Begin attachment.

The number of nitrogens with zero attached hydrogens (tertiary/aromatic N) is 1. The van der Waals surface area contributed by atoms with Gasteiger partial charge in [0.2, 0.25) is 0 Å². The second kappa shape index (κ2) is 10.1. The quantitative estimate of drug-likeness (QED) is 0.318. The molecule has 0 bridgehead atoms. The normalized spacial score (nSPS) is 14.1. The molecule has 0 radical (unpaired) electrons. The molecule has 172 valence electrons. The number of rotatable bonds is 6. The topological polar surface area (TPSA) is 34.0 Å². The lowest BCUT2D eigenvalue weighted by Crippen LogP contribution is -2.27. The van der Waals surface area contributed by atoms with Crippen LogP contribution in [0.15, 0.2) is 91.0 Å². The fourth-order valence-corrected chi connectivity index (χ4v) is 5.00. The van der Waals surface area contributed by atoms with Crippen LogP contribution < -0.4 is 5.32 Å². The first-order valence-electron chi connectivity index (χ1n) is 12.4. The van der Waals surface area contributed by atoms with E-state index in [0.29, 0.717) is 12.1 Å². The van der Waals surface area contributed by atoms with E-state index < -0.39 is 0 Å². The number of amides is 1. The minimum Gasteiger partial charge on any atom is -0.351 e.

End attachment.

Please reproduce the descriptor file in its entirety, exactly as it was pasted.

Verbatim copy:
The number of nitrogens with zero attached hydrogens (tertiary/aromatic N) is 1. The van der Waals surface area contributed by atoms with Gasteiger partial charge in [0.2, 0.25) is 0 Å². The second kappa shape index (κ2) is 10.1. The quantitative estimate of drug-likeness (QED) is 0.318. The molecule has 0 bridgehead atoms. The normalized spacial score (nSPS) is 14.1. The molecule has 0 radical (unpaired) electrons. The molecule has 172 valence electrons. The number of rotatable bonds is 6. The topological polar surface area (TPSA) is 34.0 Å². The lowest BCUT2D eigenvalue weighted by Crippen LogP contribution is -2.27. The van der Waals surface area contributed by atoms with Crippen LogP contribution in [0.15, 0.2) is 91.0 Å². The fourth-order valence-corrected chi connectivity index (χ4v) is 5.00. The van der Waals surface area contributed by atoms with Crippen LogP contribution < -0.4 is 5.32 Å². The first-order valence-electron chi connectivity index (χ1n) is 12.4. The van der Waals surface area contributed by atoms with E-state index in [0.29, 0.717) is 12.1 Å². The van der Waals surface area contributed by atoms with E-state index < -0.39 is 0 Å². The number of amides is 1. The minimum Gasteiger partial charge on any atom is -0.351 e.